I haven’t yet been to a bookstore to see how big Brian Greene’s new book is in real life. I read the Kindle version. But this book is loooong. It just keeps going and going and going.
So you may prefer the abridged book talk version, for example this one:
I will confess up front, that normally I’m not a fan of Brian Greene. I like my physics teachers to be facts up front and to the point, and while Greene always seemed perfectly knowledgable, he always seemed to suborn his physics to metaphors, warm fuzzy analogies and thinly veiled attempts to engage my enthusiasm in a subject I was already plenty interested in to begin with.
I had also seen him live in Toronto in conversation with Sam Harris. Again perfectly respectable as a physicist, but they came to issues of religion and moral philosophy and took a position which struck me as too accommodationist. As a professional science communicator (he is in charge of the World Science Festival) he is probably wise to be as apolitical as possible, and in the US, religion and politics are firmly joined at the hip. But the subtext of his side of the conversation was that we really shouldn’t mind too much if people believe things that aren’t true; a philosophy of “why rock the boat?”
My feelings about him changed during the lockdown when he under took a fabulous project on YouTube “Your Daily Equation” (playlist) where he would take an equation from physics and delve into it. Now this was my kind of physics, with equations and (some) rigour. And his handwriting with an Apple Pencil is shockingly good and I’m jealous.
[Update: The series seems to have been abruptly cut short following the passing of Brian’s mother. So really wishing his family the best as right now dealing with that can offer nothing but a sea of unpleasant complications.]
So with this new Brian Greene in mind, I was encouraged to pick up a copy of his latest book and give it a try. My results were… mixed. This was the old Brian Greene, who liked to wax poetic. If I had to guess, he had worked out a contract with his publisher, not only to to get paid by the word, but paid by the metaphor. And since it is a personality quirk of mine not to leave a book half-read, pushing through to the end did feel like a little bit of a chore.
Now having finished. The book is a sandwich. The book has a strong beginning and end and the middle is just plain odd.
Now writing a mainstream physics book is a certainly a challenge. When we learn science and math in school, most curricula are just recapitulating the discovery of human knowledge more or less in chronological order. And since history doesn’t go anywhere, it just keeps piling up higher and higher, by the time you get to the end of high school, you get about as far as 1915 before you just run out of time and everything after that, like quantum weirdness, inflation or black holes, you have to get form pop culture.* So every book ever written needs to more or less start from scratch and lay groundwork before getting to the good bits.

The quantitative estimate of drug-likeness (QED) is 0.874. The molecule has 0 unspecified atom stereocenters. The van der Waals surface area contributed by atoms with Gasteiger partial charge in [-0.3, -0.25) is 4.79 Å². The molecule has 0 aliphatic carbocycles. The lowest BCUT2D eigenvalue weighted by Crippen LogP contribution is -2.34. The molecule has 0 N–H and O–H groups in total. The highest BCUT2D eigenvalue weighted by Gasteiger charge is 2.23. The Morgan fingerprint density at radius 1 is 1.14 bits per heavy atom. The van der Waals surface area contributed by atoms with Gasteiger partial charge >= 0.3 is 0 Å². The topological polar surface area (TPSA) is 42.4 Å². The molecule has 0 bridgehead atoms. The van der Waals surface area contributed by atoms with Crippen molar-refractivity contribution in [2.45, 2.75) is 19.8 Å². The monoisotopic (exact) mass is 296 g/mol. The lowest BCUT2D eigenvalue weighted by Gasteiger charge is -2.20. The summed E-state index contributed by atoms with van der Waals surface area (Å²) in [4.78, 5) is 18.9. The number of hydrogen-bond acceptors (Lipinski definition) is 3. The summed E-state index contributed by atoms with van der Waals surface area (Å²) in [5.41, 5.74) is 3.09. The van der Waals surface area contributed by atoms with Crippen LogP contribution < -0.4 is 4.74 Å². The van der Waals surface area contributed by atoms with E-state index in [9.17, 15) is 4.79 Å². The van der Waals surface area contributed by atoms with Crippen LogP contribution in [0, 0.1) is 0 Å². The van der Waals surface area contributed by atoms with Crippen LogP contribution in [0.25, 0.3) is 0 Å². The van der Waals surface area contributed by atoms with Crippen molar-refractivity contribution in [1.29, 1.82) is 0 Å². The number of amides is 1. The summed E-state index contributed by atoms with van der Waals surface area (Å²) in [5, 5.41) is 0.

*Biology is different. They can get much further, chronologically speaking, because they’re content to just have you memorize a lot of facts, there’s much less need to actually *do* anything in the way you have to learn to do a conservation of momentum problem.
The bits that particularly jumped out to me as well done were:
His treatment of entropy.
In particular I learned a great deal that was actually new in spite of all of the science I casually consume, especially in the formation of stars.
His explanation of free will.
Greene is, like Daniel Dennett, a compatibilist. Compatibilism is a bit of a weaselly position. It says to people who believe in libertarian free will that what they believe in doesn’t really exist, but that we can find some other concept which can justify your feeling that you have free will but is qualitatively completely different. So even though you’re wrong, we’re going to still call the new thing “free will” so you feel better. Which has the unfortunate practical problem of letting them slide back to their original definition. (This is caused by the practical problem is that most people’s intuitive sense of criminal justice and accountability is leans almost entirely on the kind of free will that doesn’t exist. So if you disprove the false notion of free will you immediately have to build them a new moral framework on the spot or you’re in serious trouble.
It actually snuck up on me how directly Greene comes down on the side of determinism: the idea that human choices aren’t magical interventions in the universe but direct consequences of the laws of physics that are explicit and unambiguous. He also goes to great lengths to dispel the idea that quantum weirdness might somehow leave the door open for some of that magic to sneak back in. And then builds up a definition of free will from the ground up and just does a terrific and articulate job of it. As they say, worth the price of the book.
His explanation of the end of the universe.
He has an interesting metaphor (one of the few in the book that wasn’t immediately irritating) for exploring the far future, literally summarizing squillions of years.
The yucky bit in the middle was his multi-chapter detour to explore why humans have developed language, culture and most importantly art. Having listened to his love of flowery language and metaphor, this is clearly a book that he has been wanting to write for a very long time. Although he moves from an area where he is a legitimate subject matter expert to an area where he writing a humanities essay. Granted he knows how to cite his sources far better than your typical undergraduate English major. But most of it is a collection of quotes from artists and social scientists he likes.
But I did make it all the way through and I learned my lesson: My enjoyment of Brian Greene content is proportional to the number of Greek letters that show up in it.